Targum Yonatan comments that Leah’s prayers to Hashem that Rachel bear a male child where answered. Miraculously, the male and female fetuses in Leah and Rachel’s wombs respectively switched locations. Yosef, whose conception occurred within Leah, was born to Rachel; and Dina, who was conceived from Rachel, was born to Leah. This episode also appears in the commentary of Da’at Zekanim and in the litergical poems of Rosh Hashanah. In addition, it is also reported by the Maharsha (Masechet Niddah 31a) in the name of Sefer Panach Raza.

The miraculous fetal exchange of Yosef and Dina would appear to be a direct parallel to our modern dilemma of maternal identity in surrogacy. Since the Torah refers to Dina as the daughter of Leah, it could be argued that this proves that birth, and birth alone, determines maternity. Indeed, the Torah is replete with references to Yosef as Rachel’s son and never as a child to Leah. This proof is further significant in that it establishes the birth mother as the halachic mother even when conception and partial gestation occurred in another host.

However, not all commentators understood the implications of this episode uniformly. The Tur, in his commentary to the Torah (Breishit 46:10), asks how Shimon was permitted to marry Dina, since even Noahide law prohibits marriage to a sister of the same mother. (Shaul ben ha'kenaanit is listed among Shimon’s children who decended to Egypt with Yaakov. The midrash identifies the Canaanite as a euphamism for Dina who was violated by Sh’chem.) He answers that since Dina was conceived in Rachel’s womb, she was in actuality Rachel’s daughter. Therefore, Shimon and Dina were only paternal siblings and did not share a common mother. According to the Tur, birth is not the determinant of maternity. Rather some earlier event, shared by Dina and Rachel, creates that maternal bond.

Rabbi Moshe Sternbach (Teshuvot Ve'hanhagot) rejects adducing any proof from the story of Yosef and Dina on the grounds that "Ein Lemaidim Mima'ase nisim". He suggests the possibility that Dina not only physically transferred to Leah’s womb, but miraculously acquired her genotype as well. Therefore, Leah is both the genetic and birth mother of Dina and no comparison to surrogacy can be made.

An additional approach to understanding this episode is based on the plain meaning of the Gemara Berachot 60a. The gemara discusses whether it is appropriate to beseach G-d for a male or female child once his wife is already pregnant. Alternatively, such a request constitues a prayer in vain--tefilat shav, since what is done is already done. In support of such requests, the gemara states that after Leah’s prayers on behalf of Rachel the male fetus within her womb transformed into a female, while the female fetus in Rachel became a male. Apparently, this refers to a metamophasis, rather than an actual fetal exchange. (This source corroborates the Kabbalistic notion that Yosef’s vanity stems from his initial conception as a female.) Taking this approach neutralizes any inference from the circustances surrounding Yosef and Dina’s births regarding the determinant of maternal identity.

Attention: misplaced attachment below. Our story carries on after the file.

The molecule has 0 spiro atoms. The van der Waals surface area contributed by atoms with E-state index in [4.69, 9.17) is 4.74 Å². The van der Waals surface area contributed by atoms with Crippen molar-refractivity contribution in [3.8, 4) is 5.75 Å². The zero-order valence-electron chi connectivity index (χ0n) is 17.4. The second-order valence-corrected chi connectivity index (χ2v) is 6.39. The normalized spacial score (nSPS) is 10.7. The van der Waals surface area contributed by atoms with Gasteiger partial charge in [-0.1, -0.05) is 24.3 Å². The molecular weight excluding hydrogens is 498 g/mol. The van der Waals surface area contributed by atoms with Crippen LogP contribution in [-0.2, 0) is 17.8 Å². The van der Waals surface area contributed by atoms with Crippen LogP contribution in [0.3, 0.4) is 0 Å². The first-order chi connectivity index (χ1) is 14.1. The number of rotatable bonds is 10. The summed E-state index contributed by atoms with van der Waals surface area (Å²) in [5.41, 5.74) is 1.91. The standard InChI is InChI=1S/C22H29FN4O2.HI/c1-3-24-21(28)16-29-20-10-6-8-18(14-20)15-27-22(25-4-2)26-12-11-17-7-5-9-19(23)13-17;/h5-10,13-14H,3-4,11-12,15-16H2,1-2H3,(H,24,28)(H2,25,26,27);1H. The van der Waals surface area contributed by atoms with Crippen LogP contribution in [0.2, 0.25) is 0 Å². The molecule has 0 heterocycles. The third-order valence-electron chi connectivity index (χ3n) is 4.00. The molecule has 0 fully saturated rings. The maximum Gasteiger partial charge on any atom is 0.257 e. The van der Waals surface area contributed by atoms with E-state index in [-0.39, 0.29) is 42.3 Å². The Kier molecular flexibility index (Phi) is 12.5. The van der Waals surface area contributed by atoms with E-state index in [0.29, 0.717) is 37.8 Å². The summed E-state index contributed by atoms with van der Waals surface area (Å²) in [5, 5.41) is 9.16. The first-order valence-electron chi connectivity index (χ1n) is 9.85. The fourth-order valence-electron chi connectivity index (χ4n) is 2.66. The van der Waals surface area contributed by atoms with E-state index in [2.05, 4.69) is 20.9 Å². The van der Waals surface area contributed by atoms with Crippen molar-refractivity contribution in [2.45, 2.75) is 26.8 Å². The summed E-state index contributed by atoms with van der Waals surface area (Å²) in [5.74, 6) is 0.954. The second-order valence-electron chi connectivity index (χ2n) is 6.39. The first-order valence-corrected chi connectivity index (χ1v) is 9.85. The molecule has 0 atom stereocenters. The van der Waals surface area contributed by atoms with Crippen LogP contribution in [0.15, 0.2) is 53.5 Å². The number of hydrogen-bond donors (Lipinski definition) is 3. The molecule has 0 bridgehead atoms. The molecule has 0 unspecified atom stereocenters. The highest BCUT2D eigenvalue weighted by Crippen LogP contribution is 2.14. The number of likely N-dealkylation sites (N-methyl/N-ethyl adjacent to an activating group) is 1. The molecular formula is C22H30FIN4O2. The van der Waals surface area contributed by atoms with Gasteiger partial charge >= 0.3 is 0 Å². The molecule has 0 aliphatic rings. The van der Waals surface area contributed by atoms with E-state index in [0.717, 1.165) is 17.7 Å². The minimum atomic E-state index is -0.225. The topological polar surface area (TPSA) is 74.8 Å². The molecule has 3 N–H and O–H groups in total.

Avi Oppenheimer

Tuesday, June 06, 2006

Shomer Shabbos Residency Positions

For those seeking shomer shabbos or shabbos friendly residency positions--wouldn't it be nice to have an up-to-date list of programs with a few details about what they offer??? The immediate solution is simple: organize recent graduates experiences. If you are a recent graduate and would like to help in this effort, please send a list (word.doc) to Include program name, shabbos status (friendly/unfriendly) and any relevant details. All submitted lists will be ANONYMOUS (names, email addresses, identifiers will be removed).
Also see Dr. Eisenberg's website devoted to this issue

Monday, June 05, 2006

"Anatomy of Halacha" Follow-up

Dr. Reichman writes:
Dear Colleagues,

A major Yasher Koach to all involved in this past week's event. The morning after our lecture discussing the black market trade of bodies for dissection, I noticed the following article in USA today. I hope you will find it of interest. I guess some things never change.

Illegal trade in bodies shakes loved ones

Sunday, June 04, 2006

Religion and Medicine Mix, Survey Indicates
More than 90 percent of the doctors said it is appropriate to discuss religious or spiritual issues with a patient. I assume that at one point or another, Jewish doctors will have to discuss a medical-halacha/ethics issue with a Jewish patient. During my OB/GYN rotation, I was present when a Jewish couple experiencing fertility problems (ovarian failure) inquired about egg donation. The Jewish attending physician referred them to some medical literature and options without any mention of the halachic implications. (who is the halachic mother? Jew vs. Gentile egg donor?) At the time, I was only vaguely familiar with the halachic literature on surrogacy and egg donation. Are Jewish patients responsive to halachic issues raised by their doctors? I imagine some view it as out of the physician's realm or as mussar? Has a similar episode happened to anyone as a medical student/resident?

Thursday, June 01, 2006


Welcome to the National Medical Halacha Society Blog. This website will serve as the temporary site for all postings and NMHS info. So far, the NMHS has started off with a bang! @100 medical and undergrad students and residents attended the inaugural meeting held at Albert Einstein College of Medicine. Thank you to Dr. Reichman for delivering a fascinating shuir on the "Anatomy of Halacha".
If you would like to be included in the NMHS email list use the link to the NMHS google group on the top right of the page.